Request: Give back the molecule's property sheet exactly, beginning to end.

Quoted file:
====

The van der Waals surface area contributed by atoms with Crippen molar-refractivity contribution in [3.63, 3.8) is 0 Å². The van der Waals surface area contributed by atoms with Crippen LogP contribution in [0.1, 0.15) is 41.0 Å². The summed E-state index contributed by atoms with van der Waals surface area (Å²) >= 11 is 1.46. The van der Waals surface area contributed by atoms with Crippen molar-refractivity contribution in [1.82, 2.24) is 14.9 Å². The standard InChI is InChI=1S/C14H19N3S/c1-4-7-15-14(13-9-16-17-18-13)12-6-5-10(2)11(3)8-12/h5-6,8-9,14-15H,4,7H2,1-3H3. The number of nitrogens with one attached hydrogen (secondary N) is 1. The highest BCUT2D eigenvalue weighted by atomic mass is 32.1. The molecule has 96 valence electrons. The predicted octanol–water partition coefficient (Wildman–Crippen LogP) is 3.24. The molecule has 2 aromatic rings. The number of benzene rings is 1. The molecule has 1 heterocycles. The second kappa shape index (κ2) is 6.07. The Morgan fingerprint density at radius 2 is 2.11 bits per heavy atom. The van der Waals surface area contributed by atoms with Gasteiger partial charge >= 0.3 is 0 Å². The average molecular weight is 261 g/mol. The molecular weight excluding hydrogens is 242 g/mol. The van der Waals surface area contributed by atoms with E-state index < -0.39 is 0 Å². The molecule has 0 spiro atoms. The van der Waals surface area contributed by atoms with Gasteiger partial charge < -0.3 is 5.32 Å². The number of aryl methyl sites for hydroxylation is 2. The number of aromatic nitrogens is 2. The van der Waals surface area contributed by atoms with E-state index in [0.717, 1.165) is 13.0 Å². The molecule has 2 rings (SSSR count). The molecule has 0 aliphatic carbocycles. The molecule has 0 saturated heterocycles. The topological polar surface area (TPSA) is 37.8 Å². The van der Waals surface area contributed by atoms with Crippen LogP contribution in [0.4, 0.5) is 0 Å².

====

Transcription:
The van der Waals surface area contributed by atoms with Crippen molar-refractivity contribution in [3.63, 3.8) is 0 Å². The van der Waals surface area contributed by atoms with Crippen LogP contribution in [0.1, 0.15) is 41.0 Å². The summed E-state index contributed by atoms with van der Waals surface area (Å²) >= 11 is 1.46. The van der Waals surface area contributed by atoms with Crippen molar-refractivity contribution in [1.82, 2.24) is 14.9 Å². The standard InChI is InChI=1S/C14H19N3S/c1-4-7-15-14(13-9-16-17-18-13)12-6-5-10(2)11(3)8-12/h5-6,8-9,14-15H,4,7H2,1-3H3. The number of nitrogens with one attached hydrogen (secondary N) is 1. The highest BCUT2D eigenvalue weighted by atomic mass is 32.1. The molecule has 96 valence electrons. The predicted octanol–water partition coefficient (Wildman–Crippen LogP) is 3.24. The molecule has 2 aromatic rings. The number of benzene rings is 1. The molecule has 1 heterocycles. The second kappa shape index (κ2) is 6.07. The Morgan fingerprint density at radius 2 is 2.11 bits per heavy atom. The van der Waals surface area contributed by atoms with Gasteiger partial charge >= 0.3 is 0 Å². The average molecular weight is 261 g/mol. The molecular weight excluding hydrogens is 242 g/mol. The van der Waals surface area contributed by atoms with E-state index < -0.39 is 0 Å². The molecule has 0 spiro atoms. The van der Waals surface area contributed by atoms with Gasteiger partial charge < -0.3 is 5.32 Å². The number of aryl methyl sites for hydroxylation is 2. The number of aromatic nitrogens is 2. The van der Waals surface area contributed by atoms with E-state index in [0.717, 1.165) is 13.0 Å². The molecule has 2 rings (SSSR count). The molecule has 0 aliphatic carbocycles. The molecule has 0 saturated heterocycles. The topological polar surface area (TPSA) is 37.8 Å². The van der Waals surface area contributed by atoms with Crippen LogP contribution in [0.4, 0.5) is 0 Å².